When Georg Baselitz painted his Heroes
A new exhibition looks at how the artist reinvented German painting to suit a post-war perspective
Georg Baselitz was seven-years-old when World War II ended, and came of age in East Germany, where Socialist Realism was the predominant style of painting. The artist did not take to this prevailing style, which was closely allied to the state and exalted a left-wing viewpoint. Nevertheless, he did feel obliged to engage with his nation’s identity. "What I could never escape was Germany,” the artist later admitted, “and being German."
In 1965-66, working partly in West Berlin and partly in Florence as a scholarship student, he mixed together earlier Expressionist and Romantic painting modes with near-abstract techniques, to create a number of blurry figures, known today as his Heroes series; a selection of these have just gone on show at the Guggenheim, Bilbao.
The large, chesty, uniformed figures look like they could easily man the trenches, swing an axe or work a double shift at a tractor factory, yet Baselitz’s style of painting was quite unlike the simple, clear lines of Socialist Realism. “Rather than smoothly limning its edges and celebrating the human casement, his line falters and fragments,” writes Morgan Falconer in our book Painting Beyond Pollock.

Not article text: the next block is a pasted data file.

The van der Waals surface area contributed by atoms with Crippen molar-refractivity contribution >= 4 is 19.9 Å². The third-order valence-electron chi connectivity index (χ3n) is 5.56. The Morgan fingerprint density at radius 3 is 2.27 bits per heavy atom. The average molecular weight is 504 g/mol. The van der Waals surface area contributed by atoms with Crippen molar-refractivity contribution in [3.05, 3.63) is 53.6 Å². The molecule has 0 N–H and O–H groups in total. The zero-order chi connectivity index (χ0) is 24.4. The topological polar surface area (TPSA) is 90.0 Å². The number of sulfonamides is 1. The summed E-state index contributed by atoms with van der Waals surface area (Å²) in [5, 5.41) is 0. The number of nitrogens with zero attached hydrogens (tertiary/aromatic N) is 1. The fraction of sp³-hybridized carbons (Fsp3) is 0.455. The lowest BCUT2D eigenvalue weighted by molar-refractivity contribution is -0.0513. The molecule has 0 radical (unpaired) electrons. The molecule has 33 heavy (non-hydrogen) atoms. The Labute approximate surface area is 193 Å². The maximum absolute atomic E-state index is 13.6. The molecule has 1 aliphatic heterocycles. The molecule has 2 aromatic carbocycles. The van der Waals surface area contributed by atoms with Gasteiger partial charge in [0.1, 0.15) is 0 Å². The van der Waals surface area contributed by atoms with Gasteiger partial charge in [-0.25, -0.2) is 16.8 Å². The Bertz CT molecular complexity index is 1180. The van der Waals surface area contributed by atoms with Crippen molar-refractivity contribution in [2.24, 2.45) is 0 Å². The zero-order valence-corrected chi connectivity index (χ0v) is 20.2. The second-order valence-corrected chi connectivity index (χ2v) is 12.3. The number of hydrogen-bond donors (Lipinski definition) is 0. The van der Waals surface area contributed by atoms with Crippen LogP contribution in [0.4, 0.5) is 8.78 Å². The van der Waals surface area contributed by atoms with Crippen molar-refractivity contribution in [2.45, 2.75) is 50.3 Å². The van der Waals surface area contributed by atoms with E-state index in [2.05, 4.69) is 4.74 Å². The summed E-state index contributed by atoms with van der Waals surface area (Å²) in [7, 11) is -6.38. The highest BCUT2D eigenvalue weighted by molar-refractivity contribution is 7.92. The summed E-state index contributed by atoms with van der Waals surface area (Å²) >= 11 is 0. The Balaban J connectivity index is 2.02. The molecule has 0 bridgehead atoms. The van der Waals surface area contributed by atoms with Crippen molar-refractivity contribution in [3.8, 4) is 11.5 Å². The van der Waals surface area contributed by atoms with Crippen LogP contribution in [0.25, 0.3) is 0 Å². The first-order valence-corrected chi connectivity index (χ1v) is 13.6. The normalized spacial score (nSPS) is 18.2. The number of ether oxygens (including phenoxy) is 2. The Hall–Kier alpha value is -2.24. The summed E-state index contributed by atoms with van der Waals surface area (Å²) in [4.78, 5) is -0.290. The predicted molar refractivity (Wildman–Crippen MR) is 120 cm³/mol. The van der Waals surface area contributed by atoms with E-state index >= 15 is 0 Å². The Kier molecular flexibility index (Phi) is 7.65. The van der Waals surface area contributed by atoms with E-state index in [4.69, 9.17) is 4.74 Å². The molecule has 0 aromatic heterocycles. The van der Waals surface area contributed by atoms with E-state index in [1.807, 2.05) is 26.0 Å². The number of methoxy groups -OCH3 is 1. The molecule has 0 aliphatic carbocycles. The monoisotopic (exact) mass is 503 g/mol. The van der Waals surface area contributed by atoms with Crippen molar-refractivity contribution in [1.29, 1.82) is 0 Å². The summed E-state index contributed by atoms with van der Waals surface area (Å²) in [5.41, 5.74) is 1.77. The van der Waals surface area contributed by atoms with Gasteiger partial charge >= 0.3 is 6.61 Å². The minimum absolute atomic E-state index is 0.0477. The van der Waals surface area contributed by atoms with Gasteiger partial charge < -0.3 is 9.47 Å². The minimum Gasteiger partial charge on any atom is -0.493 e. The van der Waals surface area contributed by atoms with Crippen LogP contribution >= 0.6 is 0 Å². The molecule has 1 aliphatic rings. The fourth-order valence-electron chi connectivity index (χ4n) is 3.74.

Here, the German übermensch is a ragged, unformed figure, in a desolate landscape. Large, fleshy, and delicate looking, Baselitz figures could be on the brink of collapse, or perhaps on the verge of reconstitution.
“Artists of Baselitz’s generation had an obligation to come to terms with the social, political and economic transformations that had remade Germany during its post-war Reconstruction,” Falconer writes. Some, such as those involved with Germany’s Zero movement, used new Pop and Minimalist styles to express the spirit of the age, yet Baselitz reworked European portraiture to suit his time.
“In 1965 Baselitz saw post-war Germany as a state of multifaceted destruction where ideologies, political systems, and artistic styles were up for discussion,” explains the Guggenheim. “His Heroes in their tattered battle dress possess an accordingly contradictory character, marked by both failure and resignation. Baselitz’s Heroes are the epitome of frailty, insecurity, and inconsistency. These giants in tattered uniforms stand out starkly, wounded and vulnerable, against a rubble-strewn background.”
At the time the works were provocative, yet today they are seen as sharp expressions of Europe after the war. The irony is that today Baselitz’s Heroes stand as much for Germany’s resurgent cultural prowess as its post-war desolation. Baselitz’s rehabilitation of Expressionism is now regarded as the beginning point for Neo-Expressionism, a style that found favour in New York during the late 1970s and early 1980s among such US artists as Julian Schnabel. Born out of desolation, Baselitz's Heroes could be viewed as genuine victors today, in an age when German painters such as Baselitz are regarded by some as latter-day, art world supermen.